Publication Date August 3, 2017

In Sweltering South, Climate Change Is Now a Workplace Hazard

United States
Mr. Guerra at work. Seasonal temperatures in coastal southeast Texas are about 1.5 to 2 degrees Fahrenheit warmer than they were in the early part of the 20th century, the state climatologist said. Photo: Alyssa Schukar, The New York Times

Residents of working-class communities in the Sun Belt often cannot afford to move or evacuate during weather disasters. They may work outside, and they may struggle to cover their air-conditioning bills. Pollution in their communities leads to health problems that are compounded by the refusal of most Sun Belt state governments to expand Medicaid access under the Affordable Care Act.


For the poor, the challenges of climate change are not abstract. John W. Nielsen-Gammon, a professor of atmospheric sciences at Texas A&M University who is the Texas state climatologist, says that in coastal southeast Texas, seasonal temperatures are about 1.5 to 2 degrees Fahrenheit warmer than they were in the early part of the 20th century.

In Texas, as in other parts of the world, that seemingly small average warming leads to a much greater chance of extreme heat waves, scientists say.


Professor Bullard said that part of his mission was getting people to understand the particular danger that storms like Ike can pose for working-class people. “We are bringing in the Black Lives Matter folks and talking climate justice and the black lives that were lost in New Orleans because of climate change and because of who was left behind on roof tops,” he said, referring to Hurricane Katrina in 2005. “Racism left them behind on rooftops.”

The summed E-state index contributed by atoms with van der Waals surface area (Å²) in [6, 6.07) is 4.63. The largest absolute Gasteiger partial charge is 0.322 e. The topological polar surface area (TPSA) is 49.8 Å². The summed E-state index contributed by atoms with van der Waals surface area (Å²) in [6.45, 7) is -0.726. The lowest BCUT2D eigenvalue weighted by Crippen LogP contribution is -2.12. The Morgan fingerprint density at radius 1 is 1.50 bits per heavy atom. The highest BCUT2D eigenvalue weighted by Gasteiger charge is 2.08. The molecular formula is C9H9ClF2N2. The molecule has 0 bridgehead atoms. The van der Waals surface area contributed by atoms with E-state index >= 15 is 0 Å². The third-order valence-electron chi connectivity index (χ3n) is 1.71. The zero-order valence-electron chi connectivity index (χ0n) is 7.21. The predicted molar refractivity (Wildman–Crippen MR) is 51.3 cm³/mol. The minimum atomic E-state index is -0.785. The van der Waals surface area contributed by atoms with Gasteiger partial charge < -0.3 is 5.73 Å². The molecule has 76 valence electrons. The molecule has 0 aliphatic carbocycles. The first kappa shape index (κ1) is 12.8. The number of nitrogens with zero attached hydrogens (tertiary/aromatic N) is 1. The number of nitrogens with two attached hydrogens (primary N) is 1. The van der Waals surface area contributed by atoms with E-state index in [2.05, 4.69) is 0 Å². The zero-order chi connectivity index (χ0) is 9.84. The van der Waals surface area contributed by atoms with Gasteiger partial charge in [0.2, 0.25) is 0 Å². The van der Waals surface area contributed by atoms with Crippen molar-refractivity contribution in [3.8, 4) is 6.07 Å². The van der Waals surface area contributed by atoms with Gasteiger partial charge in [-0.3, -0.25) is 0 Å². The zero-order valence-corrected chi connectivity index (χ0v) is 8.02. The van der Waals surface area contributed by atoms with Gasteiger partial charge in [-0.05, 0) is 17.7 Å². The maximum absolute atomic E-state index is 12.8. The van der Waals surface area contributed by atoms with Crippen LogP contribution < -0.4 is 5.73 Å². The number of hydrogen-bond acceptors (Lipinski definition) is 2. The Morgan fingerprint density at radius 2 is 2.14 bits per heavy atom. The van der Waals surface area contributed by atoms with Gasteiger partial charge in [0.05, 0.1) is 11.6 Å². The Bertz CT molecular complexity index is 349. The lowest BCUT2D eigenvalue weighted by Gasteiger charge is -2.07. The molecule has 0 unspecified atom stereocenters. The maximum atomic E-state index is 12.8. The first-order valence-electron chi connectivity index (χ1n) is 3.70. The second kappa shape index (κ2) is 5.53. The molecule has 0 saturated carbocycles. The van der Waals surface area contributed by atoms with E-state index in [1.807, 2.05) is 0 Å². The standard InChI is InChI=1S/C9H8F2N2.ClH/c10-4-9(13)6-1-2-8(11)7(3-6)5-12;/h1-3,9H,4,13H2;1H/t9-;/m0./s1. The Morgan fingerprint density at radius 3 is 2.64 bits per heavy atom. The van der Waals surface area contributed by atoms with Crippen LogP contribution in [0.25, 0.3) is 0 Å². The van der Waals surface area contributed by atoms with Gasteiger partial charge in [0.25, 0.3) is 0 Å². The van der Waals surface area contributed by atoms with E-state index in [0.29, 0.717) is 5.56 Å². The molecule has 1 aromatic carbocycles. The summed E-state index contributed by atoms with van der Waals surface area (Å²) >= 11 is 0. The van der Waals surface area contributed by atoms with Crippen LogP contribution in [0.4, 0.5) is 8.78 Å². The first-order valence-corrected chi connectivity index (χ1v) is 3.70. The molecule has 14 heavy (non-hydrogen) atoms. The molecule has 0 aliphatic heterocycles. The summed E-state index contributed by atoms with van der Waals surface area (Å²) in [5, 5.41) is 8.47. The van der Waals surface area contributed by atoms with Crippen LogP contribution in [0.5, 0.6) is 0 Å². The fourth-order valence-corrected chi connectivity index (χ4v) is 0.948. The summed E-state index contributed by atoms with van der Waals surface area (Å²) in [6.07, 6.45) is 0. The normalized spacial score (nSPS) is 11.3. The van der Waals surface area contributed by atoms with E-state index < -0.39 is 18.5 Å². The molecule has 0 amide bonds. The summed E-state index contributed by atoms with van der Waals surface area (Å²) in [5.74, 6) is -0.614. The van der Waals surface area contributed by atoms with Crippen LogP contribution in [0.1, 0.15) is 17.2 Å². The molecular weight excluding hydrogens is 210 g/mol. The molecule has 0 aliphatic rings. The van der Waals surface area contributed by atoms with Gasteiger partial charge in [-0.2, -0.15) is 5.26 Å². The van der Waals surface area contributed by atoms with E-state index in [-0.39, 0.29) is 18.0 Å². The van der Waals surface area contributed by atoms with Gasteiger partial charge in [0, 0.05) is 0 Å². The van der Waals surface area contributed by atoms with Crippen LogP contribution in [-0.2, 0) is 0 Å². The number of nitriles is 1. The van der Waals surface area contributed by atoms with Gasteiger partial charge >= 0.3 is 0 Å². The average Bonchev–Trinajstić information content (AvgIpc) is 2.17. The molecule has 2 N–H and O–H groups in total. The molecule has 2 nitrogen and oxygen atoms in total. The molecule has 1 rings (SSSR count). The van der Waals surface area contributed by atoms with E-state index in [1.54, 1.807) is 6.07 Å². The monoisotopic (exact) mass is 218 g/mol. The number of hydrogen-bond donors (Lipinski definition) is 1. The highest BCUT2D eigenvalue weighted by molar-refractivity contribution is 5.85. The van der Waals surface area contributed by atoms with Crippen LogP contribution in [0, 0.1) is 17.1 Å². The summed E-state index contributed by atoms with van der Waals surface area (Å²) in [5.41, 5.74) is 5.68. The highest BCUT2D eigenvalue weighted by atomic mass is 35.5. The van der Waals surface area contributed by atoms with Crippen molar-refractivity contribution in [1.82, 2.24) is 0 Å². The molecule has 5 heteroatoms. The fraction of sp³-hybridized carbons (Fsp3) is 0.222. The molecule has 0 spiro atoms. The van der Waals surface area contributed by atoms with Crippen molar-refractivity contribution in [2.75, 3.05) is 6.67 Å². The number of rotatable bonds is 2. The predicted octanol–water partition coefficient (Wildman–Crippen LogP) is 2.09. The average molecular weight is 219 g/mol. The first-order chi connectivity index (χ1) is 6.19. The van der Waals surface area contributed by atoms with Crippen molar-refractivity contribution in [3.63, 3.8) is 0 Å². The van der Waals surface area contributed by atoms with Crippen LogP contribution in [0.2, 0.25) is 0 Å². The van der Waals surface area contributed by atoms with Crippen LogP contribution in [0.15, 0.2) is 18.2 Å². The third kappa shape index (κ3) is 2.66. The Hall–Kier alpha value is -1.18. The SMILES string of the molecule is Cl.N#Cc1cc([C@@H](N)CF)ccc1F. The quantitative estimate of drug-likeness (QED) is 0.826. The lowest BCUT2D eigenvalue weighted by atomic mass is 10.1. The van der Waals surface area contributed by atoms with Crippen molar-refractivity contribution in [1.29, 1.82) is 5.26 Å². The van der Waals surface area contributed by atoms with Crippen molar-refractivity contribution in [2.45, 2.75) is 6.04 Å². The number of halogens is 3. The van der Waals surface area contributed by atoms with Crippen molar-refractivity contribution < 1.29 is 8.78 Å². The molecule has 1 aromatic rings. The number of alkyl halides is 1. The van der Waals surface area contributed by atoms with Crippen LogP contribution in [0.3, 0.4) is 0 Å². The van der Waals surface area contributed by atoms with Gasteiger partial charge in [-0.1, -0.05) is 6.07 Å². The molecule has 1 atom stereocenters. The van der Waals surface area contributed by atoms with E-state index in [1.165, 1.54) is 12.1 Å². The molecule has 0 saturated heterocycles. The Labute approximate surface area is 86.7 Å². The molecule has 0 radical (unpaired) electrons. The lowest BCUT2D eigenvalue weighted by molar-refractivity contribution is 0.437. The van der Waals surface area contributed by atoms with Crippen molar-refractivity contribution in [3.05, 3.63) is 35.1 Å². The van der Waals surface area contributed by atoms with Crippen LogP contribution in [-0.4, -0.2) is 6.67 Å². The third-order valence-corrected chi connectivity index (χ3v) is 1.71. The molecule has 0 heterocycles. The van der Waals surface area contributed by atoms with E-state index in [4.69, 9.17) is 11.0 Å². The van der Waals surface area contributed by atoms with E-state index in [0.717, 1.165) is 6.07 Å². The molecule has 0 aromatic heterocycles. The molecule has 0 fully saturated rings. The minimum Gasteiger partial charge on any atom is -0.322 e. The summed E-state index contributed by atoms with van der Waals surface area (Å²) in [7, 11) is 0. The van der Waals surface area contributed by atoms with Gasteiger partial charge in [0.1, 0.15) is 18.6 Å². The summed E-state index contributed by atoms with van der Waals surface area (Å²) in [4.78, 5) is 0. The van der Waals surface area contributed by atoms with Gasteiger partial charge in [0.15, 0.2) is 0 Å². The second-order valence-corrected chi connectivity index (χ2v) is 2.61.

The unleashing of the fossil energy sector that Mr. Trump has championed could have repercussions more immediate than the global climate. In Houston, predominantly African-American neighborhoods like Sunnyside and Pleasantville have been dealing with pollution from the energy sector for years.

Ana Parras, her husband, Juan, and her stepson, Bryan, have been educating Houston residents about the dangers of living in communities surrounded by refineries and chemical plants. And they speak from experience. Ms. Parras recently began having breathing problems herself.


The Parras family has spent much of its time in Manchester, a community in Houston that is one of the most polluted places in the country. Because of Houston’s liberal land-use laws, the community is ringed by an oil refinery, a chemical plant, a car-crushing yard, a wastewater treatment plant and an interstate. In 2010, the Environmental Protection Agency found toxic levels of seven carcinogenic air pollutants in the neighborhood.